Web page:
Is the legal maxim of “justice delayed is justice denied,” frequently leveled against the International Criminal Court for its poor track record, an accurate description of the current situation in Darfur? Or, on the contrary, could the imperative of immediate justice, so often heralded as the sine qua non of a durable reconciliation, be temporarily suspended in the interest of peace? With these questions in mind, will explore what impact a temporary deferral of the International Criminal Court’s (ICC) arrest warrant against Sudanese President Omar al-Bashir might have, and whether this “surrender of justice” could expedite the peace process. In short, could deferring the ICC arrest warrant against Omar al-Bashir lead to peace in Sudan?
In Sudan’s South Kordofan and Blue Nile states, hundreds of thousands of civilians have been displaced and thousands more killed since June 2011, when the government of Sudan began a campaign to crush an insurgency led by the Sudan Revolutionary Front (SRF), a coalition of groups aiming to overthrow the government of President Omar al-Bashir. Clashes between the rebels and the government have intensified since late 2013, but the conflict remains stuck in a stalemate. This paper analyzes the trajectory of this conflict, focusing primarily on South Kordofan state, and the relationship between current and past conflicts in Sudan, in particular the Second Civil War (1983-2005) and the Darfur conflict (2003-present). The aim of this paper is to conclude whether this armed struggle is a repeat of past conflicts – the same issues manifesting themselves in a different form – or whether it represents something new and different.
The conflict over Kashmir has been going on for more than 60 years with no real end in sight. The Indo-Pakistani Wars of 1947, 1965, and 1999 were explicitly motivated by the Kashmiri conflict. Multiple outside efforts at mediation have failed. What makes the conflict all the more dangerous is that both Pakistan and India are nuclear-armed powers. The author argues in his article that what is needed to break this stalemate is a fundamental rethinking of Pakistan’s concept of national identity. Although India can also take substantive steps to resolve the issue, it is Pakistan that holds the key to breaking the Kashmiri stalemate.
The conflict between the Turkish government and the Partiya Karkeren Kuridstan or PKK has persisted to varying degrees of intensity since the latter’s founding in 1978. Over this time, tens of thousands have been killed on both sides. This devastating death toll combined with the litany of failed peace processes along the way have culminated to cement a stalemate with deep mistrust on both sides. Though the most recent peace overtures from the Erdogan government and subsequent withdrawal of PKK fighters from eastern Turkey brought hope of a breakthrough, that progress has now stalled as both sides look set to retrench against the perceived insincerity of the other. While the conflict is complex and dynamic, one aspect is often written off to the margins: the nature of the PKK itself. Many governments and analysts simply write the group off as a mere militant group, terrorist organization, or band of freedom fighters. In this paper, I argue that the stalemate currently being experienced is precisely because policymakers have failed to realize the true nature of what the PKK has become. Indeed, rather than conforming neatly to any one label, the PKK has transformed into a symbol of Kurdish ethno-nationalism. Only when the peace process takes this into account will the stalemate truly have a chance to be broken.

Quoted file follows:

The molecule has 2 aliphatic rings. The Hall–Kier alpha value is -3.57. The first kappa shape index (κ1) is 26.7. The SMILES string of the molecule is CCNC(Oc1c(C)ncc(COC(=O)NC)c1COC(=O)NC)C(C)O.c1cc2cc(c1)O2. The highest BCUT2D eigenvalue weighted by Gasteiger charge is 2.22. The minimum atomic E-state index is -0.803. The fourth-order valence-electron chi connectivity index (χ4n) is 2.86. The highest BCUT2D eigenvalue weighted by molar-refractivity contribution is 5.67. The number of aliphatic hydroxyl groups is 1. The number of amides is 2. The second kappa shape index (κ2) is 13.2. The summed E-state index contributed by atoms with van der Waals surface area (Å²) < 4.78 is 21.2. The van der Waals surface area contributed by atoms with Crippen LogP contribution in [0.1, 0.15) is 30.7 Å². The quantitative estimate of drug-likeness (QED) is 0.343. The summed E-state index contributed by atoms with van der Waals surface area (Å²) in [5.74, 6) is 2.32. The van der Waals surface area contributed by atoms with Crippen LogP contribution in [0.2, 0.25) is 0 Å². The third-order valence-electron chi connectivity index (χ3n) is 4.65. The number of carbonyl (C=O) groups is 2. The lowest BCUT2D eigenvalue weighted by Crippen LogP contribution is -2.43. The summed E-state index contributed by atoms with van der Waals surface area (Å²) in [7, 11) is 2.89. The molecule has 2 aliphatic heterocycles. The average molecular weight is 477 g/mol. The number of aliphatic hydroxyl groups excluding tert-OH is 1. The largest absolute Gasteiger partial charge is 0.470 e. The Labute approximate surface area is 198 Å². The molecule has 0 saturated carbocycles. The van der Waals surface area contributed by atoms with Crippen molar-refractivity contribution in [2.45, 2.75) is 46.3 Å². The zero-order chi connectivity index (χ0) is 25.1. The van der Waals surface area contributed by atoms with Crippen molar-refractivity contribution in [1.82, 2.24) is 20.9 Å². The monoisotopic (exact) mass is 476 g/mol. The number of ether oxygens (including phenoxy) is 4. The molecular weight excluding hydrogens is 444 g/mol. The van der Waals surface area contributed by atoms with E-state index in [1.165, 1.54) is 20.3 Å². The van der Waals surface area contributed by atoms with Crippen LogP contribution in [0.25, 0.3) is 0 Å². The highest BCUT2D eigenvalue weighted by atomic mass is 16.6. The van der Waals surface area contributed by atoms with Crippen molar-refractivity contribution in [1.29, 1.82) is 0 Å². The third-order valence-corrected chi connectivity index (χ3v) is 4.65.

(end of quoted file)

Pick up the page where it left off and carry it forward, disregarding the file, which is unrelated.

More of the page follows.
A vast and beautiful country rich in natural resources, Colombia suffers from a chronic social, political, and agrarian imbalance. Though many praise it for having eluded the path of military dictatorship taken by practically all of its continental neighbors in the mid-to-late 20th century, this acclaim masks an underlying truth behind Colombia’s democratic façade. While other South American republics fell to military dictatorship, Colombia’s elites were often too divided or jealous of their power to hand the reigns of the State over to a cast of battle-hardened Cold and Korean War veterans – as many of the country’s top generals between the 1950s-1980s were. Or almost just as bad, the elites were too geographically removed from the majority of the population to be concerned. While Colombia is democratic today, it remains mired by guerrilla and drug-related violence, especially in its interior regions, far from the urban haunches of the country’s upper classes.